This post was first published on February 9th, 2015 on LinkedIn.
Interestingly, we can see many elements of Gamification in the military:
Beyond the literal application of Missions to military operations, for the purpose of gamification, we can view many military schools as missions or quests. They are finite in length, with clear objectives. For example Basic Training will be 8-12 weeks (varied between services, but fixed for an individual). Within these weeks, certain objectives must be completed to proceed; passing score on the Physical Fitness Evaluation, passing Marksmanship Score, and completion of the training generally. This mission has checkpoints: in my experience in the Army (’03), this was the advancement of the platoon through the red, white, and blue phases, each will specific goals and rewards. These are roughly time checkpoints, but if the group does not meet certain criteria, this phase advancement can (and is) delayed until those are met.
The military has many forms of recognition that can be identified through the lens of gamification. The most evident to those outside of the military are military awards/medals. For my experience in the Army, this included the Army Service Ribbon and Global War on Terrorism Service Medal (the “Thanks for Joining” achievements), the Physical Fitness Badge or Marksmanship awards (“High Score”), or the Combat Action Badge (“Get Shot at for the First Time”).
Some missions give different awards at different levels. Again in my experience, completing a partial deployment at E-4 or below would merit an Army Achievement Medal, while a full deployment at E-6 and below would award an Army Commendation Medal. Above E-6 would likely be a Bronze Star. In addition, everyone would earn a campaign medal, and overseas service ribbon.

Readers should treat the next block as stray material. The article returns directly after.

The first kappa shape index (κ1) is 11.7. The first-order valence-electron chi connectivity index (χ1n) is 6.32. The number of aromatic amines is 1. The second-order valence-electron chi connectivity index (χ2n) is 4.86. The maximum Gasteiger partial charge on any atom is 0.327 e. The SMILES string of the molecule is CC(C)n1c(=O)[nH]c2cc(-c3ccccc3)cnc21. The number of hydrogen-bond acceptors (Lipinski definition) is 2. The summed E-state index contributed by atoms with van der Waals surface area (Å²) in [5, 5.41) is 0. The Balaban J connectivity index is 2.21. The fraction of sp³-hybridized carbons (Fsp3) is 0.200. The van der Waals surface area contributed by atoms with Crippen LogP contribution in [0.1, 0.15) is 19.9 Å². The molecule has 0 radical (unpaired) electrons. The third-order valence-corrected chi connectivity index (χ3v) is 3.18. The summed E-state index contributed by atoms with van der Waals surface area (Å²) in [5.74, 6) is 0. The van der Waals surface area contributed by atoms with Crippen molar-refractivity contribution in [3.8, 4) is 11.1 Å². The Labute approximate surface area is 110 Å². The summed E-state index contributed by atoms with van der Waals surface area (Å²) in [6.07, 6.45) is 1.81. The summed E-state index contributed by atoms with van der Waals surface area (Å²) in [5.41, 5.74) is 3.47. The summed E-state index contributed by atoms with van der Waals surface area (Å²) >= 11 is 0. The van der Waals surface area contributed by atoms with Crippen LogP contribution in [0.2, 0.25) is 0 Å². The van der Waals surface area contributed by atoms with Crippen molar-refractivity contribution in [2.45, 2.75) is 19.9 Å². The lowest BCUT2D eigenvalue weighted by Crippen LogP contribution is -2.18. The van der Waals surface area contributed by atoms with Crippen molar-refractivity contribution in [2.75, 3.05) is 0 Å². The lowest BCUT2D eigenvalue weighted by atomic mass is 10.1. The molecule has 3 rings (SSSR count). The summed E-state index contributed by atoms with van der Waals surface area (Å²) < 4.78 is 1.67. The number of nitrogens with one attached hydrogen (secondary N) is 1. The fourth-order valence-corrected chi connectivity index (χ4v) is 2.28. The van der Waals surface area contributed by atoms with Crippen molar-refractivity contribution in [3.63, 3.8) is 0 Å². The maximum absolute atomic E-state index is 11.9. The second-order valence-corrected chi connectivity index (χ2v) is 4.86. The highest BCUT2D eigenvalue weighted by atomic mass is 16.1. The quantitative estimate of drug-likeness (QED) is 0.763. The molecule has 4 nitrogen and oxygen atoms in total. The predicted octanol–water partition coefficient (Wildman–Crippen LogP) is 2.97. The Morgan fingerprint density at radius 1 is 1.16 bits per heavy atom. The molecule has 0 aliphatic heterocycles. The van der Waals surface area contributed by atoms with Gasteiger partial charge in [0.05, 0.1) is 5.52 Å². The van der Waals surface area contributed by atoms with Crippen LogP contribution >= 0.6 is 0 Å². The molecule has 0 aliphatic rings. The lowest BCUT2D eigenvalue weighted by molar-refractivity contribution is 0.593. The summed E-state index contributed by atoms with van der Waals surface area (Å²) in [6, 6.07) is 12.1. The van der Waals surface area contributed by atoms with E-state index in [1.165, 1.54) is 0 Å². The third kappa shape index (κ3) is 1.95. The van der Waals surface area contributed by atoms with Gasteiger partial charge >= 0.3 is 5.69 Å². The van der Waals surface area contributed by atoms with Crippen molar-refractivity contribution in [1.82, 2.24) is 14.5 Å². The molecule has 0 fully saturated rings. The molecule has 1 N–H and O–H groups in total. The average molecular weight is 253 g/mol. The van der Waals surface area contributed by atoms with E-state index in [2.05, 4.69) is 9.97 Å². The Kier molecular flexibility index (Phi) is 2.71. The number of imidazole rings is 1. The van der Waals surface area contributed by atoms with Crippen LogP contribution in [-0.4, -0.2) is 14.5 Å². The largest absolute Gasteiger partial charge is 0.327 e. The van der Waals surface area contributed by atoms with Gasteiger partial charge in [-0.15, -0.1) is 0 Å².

Many of the above forms of recognition also grant promotion points, which can be used for promotion. When the promotion lists are published, these can act as leaderboards (so to speak), where only persons above the point threshold (always 798 in my MOS) would be listed.
Rewards in the military are varied; promotions, and thus pay, are extrinsic while awards/medals/ribbons are intrinsic. There are many incentives to advancing in the military as well. Promotions increase dodge chance when faced with tasks, can grant charisma among officers, and open up prestige classes and skill trees.
A complete example of gamification in the military would be going to a language school. There are checkpoints and goals to reach during the course (Elements), completion of the course grants new skills, awards, or titles (Recognition), and when officially granted the language, there is often an increase in pay and possibly assignment (Rewards).